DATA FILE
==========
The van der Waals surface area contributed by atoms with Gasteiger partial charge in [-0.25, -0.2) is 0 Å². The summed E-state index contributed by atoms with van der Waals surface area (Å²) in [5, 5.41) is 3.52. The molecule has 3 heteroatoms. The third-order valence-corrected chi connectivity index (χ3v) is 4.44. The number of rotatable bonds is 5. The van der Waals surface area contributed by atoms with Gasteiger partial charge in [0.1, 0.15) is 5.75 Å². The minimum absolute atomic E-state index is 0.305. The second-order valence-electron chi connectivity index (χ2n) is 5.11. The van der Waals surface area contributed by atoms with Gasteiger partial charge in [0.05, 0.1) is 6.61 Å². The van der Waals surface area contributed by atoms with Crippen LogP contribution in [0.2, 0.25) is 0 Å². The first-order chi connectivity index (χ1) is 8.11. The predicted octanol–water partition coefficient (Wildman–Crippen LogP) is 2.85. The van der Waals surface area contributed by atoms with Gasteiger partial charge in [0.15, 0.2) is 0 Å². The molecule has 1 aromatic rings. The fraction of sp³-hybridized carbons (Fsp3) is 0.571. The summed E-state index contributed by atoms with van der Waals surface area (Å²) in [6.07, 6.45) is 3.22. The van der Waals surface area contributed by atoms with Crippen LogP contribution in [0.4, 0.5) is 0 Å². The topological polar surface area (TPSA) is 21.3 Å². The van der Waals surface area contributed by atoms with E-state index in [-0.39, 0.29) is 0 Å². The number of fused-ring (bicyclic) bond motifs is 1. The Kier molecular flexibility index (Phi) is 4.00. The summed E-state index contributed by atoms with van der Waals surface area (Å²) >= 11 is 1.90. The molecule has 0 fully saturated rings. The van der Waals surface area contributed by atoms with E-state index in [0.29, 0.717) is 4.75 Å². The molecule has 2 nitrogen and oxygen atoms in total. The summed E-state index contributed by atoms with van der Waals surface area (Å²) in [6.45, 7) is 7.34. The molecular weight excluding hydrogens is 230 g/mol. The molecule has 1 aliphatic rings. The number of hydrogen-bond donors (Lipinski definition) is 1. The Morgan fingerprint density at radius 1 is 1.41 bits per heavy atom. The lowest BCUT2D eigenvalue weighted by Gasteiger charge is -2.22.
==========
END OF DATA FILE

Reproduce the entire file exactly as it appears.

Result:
The van der Waals surface area contributed by atoms with Gasteiger partial charge in [-0.25, -0.2) is 0 Å². The summed E-state index contributed by atoms with van der Waals surface area (Å²) in [5, 5.41) is 3.52. The molecule has 3 heteroatoms. The third-order valence-corrected chi connectivity index (χ3v) is 4.44. The number of rotatable bonds is 5. The van der Waals surface area contributed by atoms with Gasteiger partial charge in [0.1, 0.15) is 5.75 Å². The minimum absolute atomic E-state index is 0.305. The second-order valence-electron chi connectivity index (χ2n) is 5.11. The van der Waals surface area contributed by atoms with Gasteiger partial charge in [0.05, 0.1) is 6.61 Å². The van der Waals surface area contributed by atoms with Crippen LogP contribution in [0.2, 0.25) is 0 Å². The first-order chi connectivity index (χ1) is 8.11. The predicted octanol–water partition coefficient (Wildman–Crippen LogP) is 2.85. The van der Waals surface area contributed by atoms with Gasteiger partial charge in [0.15, 0.2) is 0 Å². The molecule has 1 aromatic rings. The fraction of sp³-hybridized carbons (Fsp3) is 0.571. The summed E-state index contributed by atoms with van der Waals surface area (Å²) in [6.07, 6.45) is 3.22. The van der Waals surface area contributed by atoms with Crippen LogP contribution in [0.4, 0.5) is 0 Å². The topological polar surface area (TPSA) is 21.3 Å². The van der Waals surface area contributed by atoms with E-state index in [-0.39, 0.29) is 0 Å². The number of fused-ring (bicyclic) bond motifs is 1. The Kier molecular flexibility index (Phi) is 4.00. The summed E-state index contributed by atoms with van der Waals surface area (Å²) >= 11 is 1.90. The molecule has 0 fully saturated rings. The van der Waals surface area contributed by atoms with E-state index in [0.29, 0.717) is 4.75 Å². The molecule has 2 nitrogen and oxygen atoms in total. The summed E-state index contributed by atoms with van der Waals surface area (Å²) in [6.45, 7) is 7.34. The molecular weight excluding hydrogens is 230 g/mol. The molecule has 1 aliphatic rings. The number of hydrogen-bond donors (Lipinski definition) is 1. The Morgan fingerprint density at radius 1 is 1.41 bits per heavy atom. The lowest BCUT2D eigenvalue weighted by Gasteiger charge is -2.22.